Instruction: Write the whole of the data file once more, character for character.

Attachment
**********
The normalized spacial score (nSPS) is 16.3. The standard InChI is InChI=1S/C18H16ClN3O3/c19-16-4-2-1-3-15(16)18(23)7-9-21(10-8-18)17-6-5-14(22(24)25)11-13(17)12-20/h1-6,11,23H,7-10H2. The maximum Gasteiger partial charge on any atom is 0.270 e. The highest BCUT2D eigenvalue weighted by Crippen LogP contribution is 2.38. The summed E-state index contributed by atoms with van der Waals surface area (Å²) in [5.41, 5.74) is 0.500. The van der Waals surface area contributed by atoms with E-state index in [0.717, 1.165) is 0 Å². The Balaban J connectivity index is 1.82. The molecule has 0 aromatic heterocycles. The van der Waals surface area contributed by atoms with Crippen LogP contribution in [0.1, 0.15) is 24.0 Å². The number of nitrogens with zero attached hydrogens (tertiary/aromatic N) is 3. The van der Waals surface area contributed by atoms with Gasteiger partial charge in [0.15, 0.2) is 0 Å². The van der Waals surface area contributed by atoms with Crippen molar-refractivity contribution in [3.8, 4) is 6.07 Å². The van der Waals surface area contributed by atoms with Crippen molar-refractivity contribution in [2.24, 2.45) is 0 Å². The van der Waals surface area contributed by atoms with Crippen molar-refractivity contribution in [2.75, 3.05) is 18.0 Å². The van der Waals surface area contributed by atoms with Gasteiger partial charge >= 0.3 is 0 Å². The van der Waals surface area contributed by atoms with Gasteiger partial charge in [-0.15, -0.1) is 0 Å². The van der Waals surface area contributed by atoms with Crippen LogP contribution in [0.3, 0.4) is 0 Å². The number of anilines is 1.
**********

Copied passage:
The normalized spacial score (nSPS) is 16.3. The standard InChI is InChI=1S/C18H16ClN3O3/c19-16-4-2-1-3-15(16)18(23)7-9-21(10-8-18)17-6-5-14(22(24)25)11-13(17)12-20/h1-6,11,23H,7-10H2. The maximum Gasteiger partial charge on any atom is 0.270 e. The highest BCUT2D eigenvalue weighted by Crippen LogP contribution is 2.38. The summed E-state index contributed by atoms with van der Waals surface area (Å²) in [5.41, 5.74) is 0.500. The van der Waals surface area contributed by atoms with E-state index in [0.717, 1.165) is 0 Å². The Balaban J connectivity index is 1.82. The molecule has 0 aromatic heterocycles. The van der Waals surface area contributed by atoms with Crippen LogP contribution in [0.1, 0.15) is 24.0 Å². The number of nitrogens with zero attached hydrogens (tertiary/aromatic N) is 3. The van der Waals surface area contributed by atoms with Gasteiger partial charge in [0.15, 0.2) is 0 Å². The van der Waals surface area contributed by atoms with Crippen molar-refractivity contribution in [3.8, 4) is 6.07 Å². The van der Waals surface area contributed by atoms with Crippen molar-refractivity contribution in [2.24, 2.45) is 0 Å². The van der Waals surface area contributed by atoms with Crippen molar-refractivity contribution in [2.75, 3.05) is 18.0 Å². The van der Waals surface area contributed by atoms with Gasteiger partial charge >= 0.3 is 0 Å². The van der Waals surface area contributed by atoms with Gasteiger partial charge in [-0.15, -0.1) is 0 Å². The van der Waals surface area contributed by atoms with Crippen LogP contribution in [0.3, 0.4) is 0 Å². The number of anilines is 1.